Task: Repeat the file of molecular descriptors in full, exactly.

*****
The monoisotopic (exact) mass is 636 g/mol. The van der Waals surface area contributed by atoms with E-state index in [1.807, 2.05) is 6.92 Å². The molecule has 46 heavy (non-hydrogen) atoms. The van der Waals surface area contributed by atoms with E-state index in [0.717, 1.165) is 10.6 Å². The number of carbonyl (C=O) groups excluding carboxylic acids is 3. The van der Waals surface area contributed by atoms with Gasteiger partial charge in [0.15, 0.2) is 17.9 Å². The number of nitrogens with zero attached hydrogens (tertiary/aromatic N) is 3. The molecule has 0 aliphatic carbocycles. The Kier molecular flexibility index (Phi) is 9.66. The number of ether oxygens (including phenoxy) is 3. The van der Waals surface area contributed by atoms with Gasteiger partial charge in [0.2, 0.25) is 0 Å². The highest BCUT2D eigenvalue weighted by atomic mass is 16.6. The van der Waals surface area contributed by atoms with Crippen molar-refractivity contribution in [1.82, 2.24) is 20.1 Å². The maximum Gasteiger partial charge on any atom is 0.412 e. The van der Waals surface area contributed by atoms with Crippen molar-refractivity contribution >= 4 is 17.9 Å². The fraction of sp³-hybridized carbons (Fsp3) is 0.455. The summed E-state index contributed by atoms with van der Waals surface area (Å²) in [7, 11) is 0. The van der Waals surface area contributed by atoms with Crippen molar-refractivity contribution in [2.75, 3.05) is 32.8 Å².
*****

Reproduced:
The monoisotopic (exact) mass is 636 g/mol. The van der Waals surface area contributed by atoms with E-state index in [1.807, 2.05) is 6.92 Å². The molecule has 46 heavy (non-hydrogen) atoms. The van der Waals surface area contributed by atoms with E-state index in [0.717, 1.165) is 10.6 Å². The number of carbonyl (C=O) groups excluding carboxylic acids is 3. The van der Waals surface area contributed by atoms with Gasteiger partial charge in [0.15, 0.2) is 17.9 Å². The number of nitrogens with zero attached hydrogens (tertiary/aromatic N) is 3. The molecule has 0 aliphatic carbocycles. The Kier molecular flexibility index (Phi) is 9.66. The number of ether oxygens (including phenoxy) is 3. The van der Waals surface area contributed by atoms with Gasteiger partial charge in [0.2, 0.25) is 0 Å². The highest BCUT2D eigenvalue weighted by atomic mass is 16.6. The van der Waals surface area contributed by atoms with Crippen molar-refractivity contribution in [1.82, 2.24) is 20.1 Å². The maximum Gasteiger partial charge on any atom is 0.412 e. The van der Waals surface area contributed by atoms with Crippen molar-refractivity contribution >= 4 is 17.9 Å². The fraction of sp³-hybridized carbons (Fsp3) is 0.455. The summed E-state index contributed by atoms with van der Waals surface area (Å²) in [7, 11) is 0. The van der Waals surface area contributed by atoms with Crippen molar-refractivity contribution in [2.75, 3.05) is 32.8 Å².